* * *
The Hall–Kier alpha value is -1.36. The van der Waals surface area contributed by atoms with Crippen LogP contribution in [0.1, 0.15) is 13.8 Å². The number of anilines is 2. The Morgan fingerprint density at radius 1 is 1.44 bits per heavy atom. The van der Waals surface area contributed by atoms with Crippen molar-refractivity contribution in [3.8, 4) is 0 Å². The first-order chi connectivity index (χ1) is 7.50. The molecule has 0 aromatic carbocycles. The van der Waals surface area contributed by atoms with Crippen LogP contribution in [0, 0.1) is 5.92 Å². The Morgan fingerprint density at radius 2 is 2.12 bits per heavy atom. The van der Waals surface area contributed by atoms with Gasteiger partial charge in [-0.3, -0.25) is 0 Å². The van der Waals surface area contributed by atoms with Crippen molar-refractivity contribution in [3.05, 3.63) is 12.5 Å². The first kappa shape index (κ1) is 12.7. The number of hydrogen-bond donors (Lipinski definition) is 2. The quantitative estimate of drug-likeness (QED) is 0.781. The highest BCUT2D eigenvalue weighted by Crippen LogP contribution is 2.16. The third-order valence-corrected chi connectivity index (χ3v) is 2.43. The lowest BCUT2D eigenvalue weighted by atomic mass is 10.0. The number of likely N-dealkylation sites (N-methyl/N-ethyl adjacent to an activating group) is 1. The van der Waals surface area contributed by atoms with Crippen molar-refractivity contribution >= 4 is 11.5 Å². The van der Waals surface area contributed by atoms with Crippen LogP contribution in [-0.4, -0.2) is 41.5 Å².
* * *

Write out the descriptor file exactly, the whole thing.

The Hall–Kier alpha value is -1.36. The van der Waals surface area contributed by atoms with Crippen LogP contribution in [0.1, 0.15) is 13.8 Å². The number of anilines is 2. The Morgan fingerprint density at radius 1 is 1.44 bits per heavy atom. The van der Waals surface area contributed by atoms with Crippen molar-refractivity contribution in [3.8, 4) is 0 Å². The first-order chi connectivity index (χ1) is 7.50. The molecule has 0 aromatic carbocycles. The van der Waals surface area contributed by atoms with Crippen LogP contribution in [0, 0.1) is 5.92 Å². The Morgan fingerprint density at radius 2 is 2.12 bits per heavy atom. The van der Waals surface area contributed by atoms with Gasteiger partial charge in [-0.3, -0.25) is 0 Å². The van der Waals surface area contributed by atoms with Crippen molar-refractivity contribution in [3.05, 3.63) is 12.5 Å². The first kappa shape index (κ1) is 12.7. The number of hydrogen-bond donors (Lipinski definition) is 2. The quantitative estimate of drug-likeness (QED) is 0.781. The highest BCUT2D eigenvalue weighted by Crippen LogP contribution is 2.16. The third-order valence-corrected chi connectivity index (χ3v) is 2.43. The lowest BCUT2D eigenvalue weighted by atomic mass is 10.0. The number of likely N-dealkylation sites (N-methyl/N-ethyl adjacent to an activating group) is 1. The van der Waals surface area contributed by atoms with Crippen molar-refractivity contribution >= 4 is 11.5 Å². The van der Waals surface area contributed by atoms with Crippen LogP contribution in [-0.4, -0.2) is 41.5 Å².